Consider an undirected graph . An induced matching is a set of edges such that a) no two edges in share a common vertex and b) the subgraph induced by the vertices in the matching contains only the edges in and no other edge in the original graph .
Definition III.2.
A bipartite graph is an RuzsaSzemeredi graph if the edge set can be partitioned into induced matchings and the average size of these induced matchings is .
Now, we describe a coded caching schemeplacement and delivery phasesfrom the construction of a RuzsaSzemeredi bipartite graph.
Theorem III.3.
[19] Consider a RuzsaSzemerédi bipartite graph on vertex sets and such that the minimum rightdegree is . Then, for any , we have a centralized coded caching scheme with worst case rate with system parameters .
With a given RuzsaSzemerédi bipartite graph , an packet coded caching scheme can be realized by Algorithm 1. In the placement phase, nonedge represents storage actions. An edge between and is denoted by . If , then file packet of all files is stored in user ’s cache. In the delivery phase, an XOR of all the packets involved in an induced matching is sent. We repeat this XORing process for every induced matching. This policy yields a feasible delivery scheme that satisfies any demand set .
Almost all (as far as the authors are aware) known centralized coded caching schemes belong to the class of RuzsaSzemerédi schemes. They have been introduced in the literature through several other equivalent formulations (like placement delivery array etc.)[13, 14, 15, 16, 17, 18].
In the next section, we define a new ‘translation’ mechanism that generates a decentralized scheme of type B out of an existing class of RuzsaSzemerédi schemes of constant rate that preserves the efficiency of file size requirements.
Iv Our Decentralized Scheme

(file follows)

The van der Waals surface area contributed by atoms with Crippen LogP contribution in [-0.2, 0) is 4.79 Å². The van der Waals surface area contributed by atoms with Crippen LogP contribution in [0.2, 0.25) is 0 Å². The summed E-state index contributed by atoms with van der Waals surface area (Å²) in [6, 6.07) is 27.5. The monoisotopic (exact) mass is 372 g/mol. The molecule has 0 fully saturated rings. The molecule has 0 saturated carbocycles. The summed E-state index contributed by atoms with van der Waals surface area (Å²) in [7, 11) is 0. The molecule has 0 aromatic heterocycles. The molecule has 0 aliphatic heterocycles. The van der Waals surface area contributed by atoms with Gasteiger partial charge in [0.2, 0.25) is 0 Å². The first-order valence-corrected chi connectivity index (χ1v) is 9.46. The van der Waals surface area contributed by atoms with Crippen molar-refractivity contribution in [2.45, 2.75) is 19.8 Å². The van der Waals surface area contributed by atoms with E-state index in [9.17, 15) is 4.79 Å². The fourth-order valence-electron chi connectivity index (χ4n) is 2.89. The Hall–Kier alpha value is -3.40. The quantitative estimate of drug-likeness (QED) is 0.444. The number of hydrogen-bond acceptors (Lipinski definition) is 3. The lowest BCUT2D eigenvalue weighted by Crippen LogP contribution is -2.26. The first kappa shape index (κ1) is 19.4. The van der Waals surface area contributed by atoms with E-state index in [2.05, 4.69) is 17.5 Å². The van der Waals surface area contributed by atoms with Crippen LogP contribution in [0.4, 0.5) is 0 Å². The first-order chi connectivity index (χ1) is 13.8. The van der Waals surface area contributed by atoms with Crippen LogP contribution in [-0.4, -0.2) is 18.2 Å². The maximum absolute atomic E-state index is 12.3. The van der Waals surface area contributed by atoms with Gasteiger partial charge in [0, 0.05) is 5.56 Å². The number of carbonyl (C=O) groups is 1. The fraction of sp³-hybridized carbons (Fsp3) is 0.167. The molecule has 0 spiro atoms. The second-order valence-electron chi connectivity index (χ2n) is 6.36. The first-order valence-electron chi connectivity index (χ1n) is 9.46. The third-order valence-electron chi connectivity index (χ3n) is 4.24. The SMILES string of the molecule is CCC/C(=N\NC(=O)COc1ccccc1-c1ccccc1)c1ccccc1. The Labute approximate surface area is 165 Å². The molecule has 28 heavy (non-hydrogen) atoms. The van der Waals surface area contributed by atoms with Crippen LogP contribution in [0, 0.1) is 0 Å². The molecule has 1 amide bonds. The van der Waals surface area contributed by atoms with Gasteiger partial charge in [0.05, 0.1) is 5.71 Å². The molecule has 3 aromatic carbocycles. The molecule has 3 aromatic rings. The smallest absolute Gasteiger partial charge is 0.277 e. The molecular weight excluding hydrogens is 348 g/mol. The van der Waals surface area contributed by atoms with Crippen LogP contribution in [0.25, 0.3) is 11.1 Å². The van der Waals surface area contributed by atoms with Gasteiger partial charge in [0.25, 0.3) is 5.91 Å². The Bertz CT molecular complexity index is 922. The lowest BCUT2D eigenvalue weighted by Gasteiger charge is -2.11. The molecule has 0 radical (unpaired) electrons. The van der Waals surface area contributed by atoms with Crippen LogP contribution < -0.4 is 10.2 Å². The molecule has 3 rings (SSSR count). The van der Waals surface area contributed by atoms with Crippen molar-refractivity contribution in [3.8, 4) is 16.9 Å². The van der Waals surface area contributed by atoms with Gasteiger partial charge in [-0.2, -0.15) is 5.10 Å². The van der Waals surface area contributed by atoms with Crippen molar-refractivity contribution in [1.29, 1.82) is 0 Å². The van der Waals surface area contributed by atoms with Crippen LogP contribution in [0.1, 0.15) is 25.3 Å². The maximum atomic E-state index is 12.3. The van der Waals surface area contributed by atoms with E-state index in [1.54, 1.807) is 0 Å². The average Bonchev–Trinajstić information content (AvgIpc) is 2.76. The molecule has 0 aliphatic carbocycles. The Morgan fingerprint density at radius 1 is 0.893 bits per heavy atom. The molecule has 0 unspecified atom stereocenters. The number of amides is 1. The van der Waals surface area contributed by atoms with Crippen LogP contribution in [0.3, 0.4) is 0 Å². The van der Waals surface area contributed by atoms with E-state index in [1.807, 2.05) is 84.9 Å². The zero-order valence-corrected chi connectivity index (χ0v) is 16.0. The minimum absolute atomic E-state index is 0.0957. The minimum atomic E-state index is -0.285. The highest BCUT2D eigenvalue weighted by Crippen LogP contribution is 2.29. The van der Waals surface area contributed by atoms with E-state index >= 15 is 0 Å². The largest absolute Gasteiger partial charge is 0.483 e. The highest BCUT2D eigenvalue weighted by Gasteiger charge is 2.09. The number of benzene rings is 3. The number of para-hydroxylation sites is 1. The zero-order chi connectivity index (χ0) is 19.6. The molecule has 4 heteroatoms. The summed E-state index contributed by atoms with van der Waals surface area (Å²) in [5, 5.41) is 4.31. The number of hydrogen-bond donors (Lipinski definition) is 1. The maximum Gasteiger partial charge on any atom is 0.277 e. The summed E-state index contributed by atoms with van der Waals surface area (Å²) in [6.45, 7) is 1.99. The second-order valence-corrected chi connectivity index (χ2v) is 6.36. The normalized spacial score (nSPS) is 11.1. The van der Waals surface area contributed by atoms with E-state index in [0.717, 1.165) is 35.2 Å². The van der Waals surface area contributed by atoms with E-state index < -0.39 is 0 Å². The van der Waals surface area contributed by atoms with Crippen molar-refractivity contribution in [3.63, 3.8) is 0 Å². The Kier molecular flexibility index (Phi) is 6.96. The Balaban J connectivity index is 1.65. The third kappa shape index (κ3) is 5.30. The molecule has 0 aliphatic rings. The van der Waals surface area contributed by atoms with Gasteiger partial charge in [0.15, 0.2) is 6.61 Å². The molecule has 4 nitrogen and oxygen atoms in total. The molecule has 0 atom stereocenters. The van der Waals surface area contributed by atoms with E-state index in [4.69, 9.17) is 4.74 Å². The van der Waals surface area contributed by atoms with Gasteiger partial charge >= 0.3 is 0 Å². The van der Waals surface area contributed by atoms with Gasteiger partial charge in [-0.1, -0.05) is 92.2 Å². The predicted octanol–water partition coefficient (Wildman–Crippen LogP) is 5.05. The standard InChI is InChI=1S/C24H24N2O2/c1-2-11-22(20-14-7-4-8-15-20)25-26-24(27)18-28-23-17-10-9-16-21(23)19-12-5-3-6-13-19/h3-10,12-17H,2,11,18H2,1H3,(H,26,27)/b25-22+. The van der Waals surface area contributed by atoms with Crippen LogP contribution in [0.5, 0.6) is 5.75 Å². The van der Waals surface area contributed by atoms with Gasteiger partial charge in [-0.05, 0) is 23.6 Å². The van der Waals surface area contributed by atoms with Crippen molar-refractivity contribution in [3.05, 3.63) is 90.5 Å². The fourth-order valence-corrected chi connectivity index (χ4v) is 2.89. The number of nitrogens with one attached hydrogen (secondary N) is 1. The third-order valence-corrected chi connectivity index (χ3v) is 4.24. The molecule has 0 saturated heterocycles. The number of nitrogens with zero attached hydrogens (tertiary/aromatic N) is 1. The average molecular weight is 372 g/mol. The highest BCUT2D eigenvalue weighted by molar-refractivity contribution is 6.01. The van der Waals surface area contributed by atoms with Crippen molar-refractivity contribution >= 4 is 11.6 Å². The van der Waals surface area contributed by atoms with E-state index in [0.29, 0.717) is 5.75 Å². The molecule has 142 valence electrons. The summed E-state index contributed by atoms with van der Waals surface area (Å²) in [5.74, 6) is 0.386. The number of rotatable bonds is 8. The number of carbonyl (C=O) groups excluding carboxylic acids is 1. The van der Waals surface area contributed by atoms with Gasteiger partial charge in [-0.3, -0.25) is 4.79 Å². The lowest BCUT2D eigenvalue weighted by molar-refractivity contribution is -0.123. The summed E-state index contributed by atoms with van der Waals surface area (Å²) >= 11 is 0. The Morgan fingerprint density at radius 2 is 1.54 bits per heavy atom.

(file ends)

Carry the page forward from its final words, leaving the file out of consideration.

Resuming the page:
Iva Translation using Balls and Bins Argument
Our objective is to specify a decentralized scheme for users, system parameters and and a worstcase rate of at most w.h.p. First, given the target coding gain , the size of cache memory , the number of files and the number of users , we decide an appropriate number of virtual users . We assume that we can construct RuzsaSzemerédi centralized schemes for (this function will be specified later), for constant and worstcase rate which is dependent only on and and file size requirement . Consider the cache content of every virtual user according to this centralized scheme. Let us denote the virtual user’s cache content by . Please note that the cache contents of the centralized scheme is only virtual. We specify the random placement scheme for real users as follows.
Placement Scheme: For each real user in sequence, we pick two virtual cache contents and at random. We assign the cache content of the real user to that virtual cache content which has been least used so far amongst and . Let us denote by the number of real users which store .
Balls and Bins: We specify a oneone correspondence to a balls and bins system. The number of distinct virtual user cache contents are the bins in the system. There are of them. A real user corresponds to a ball. When a ball in placed in the bin, a real user (ball) is assigned the cache content of that virtual user (bin it is placed in). We can easily see that the random placement exactly corresponds to a power of two choices in a standard balls and bin process [24, 25].
Delivery Scheme: Note that, in a system with users with distinct cache contents , by using the RuzsaSzemerédi delivery scheme with files demanded by users substituted by a dummy file, it is possible to still guarantee a worstcase rate of in the delivery phase.
We now repeatedly perform the following until all : Find a set of at most real users with maximum number of distinct virtual cache contents. Subtract corresponding to those virtual cache contents by . Use the RuzsaSzemerédi delivery scheme for these real users and their real demands. Clearly, the total number of worst case transmissions is at most . We summarize the decentralized scheme in Algorithm 2.
IvB Analysis of the decentralized algorithm
Lemma IV.1.
Proof.
The delivery scheme of Algorithm is called, with possibly dummy user demands, at most times. Each call produces at most file transmissions. The proof follows from this. ∎
As we stated before, the placement has a direct correspondence to a choice of two balls and bins process. There are balls and bins. In sequence, for every ball, two bins are chosen uniformly randomly with replacement and the ball is placed in the bin with least number of balls. From [26], we have the following Lemma: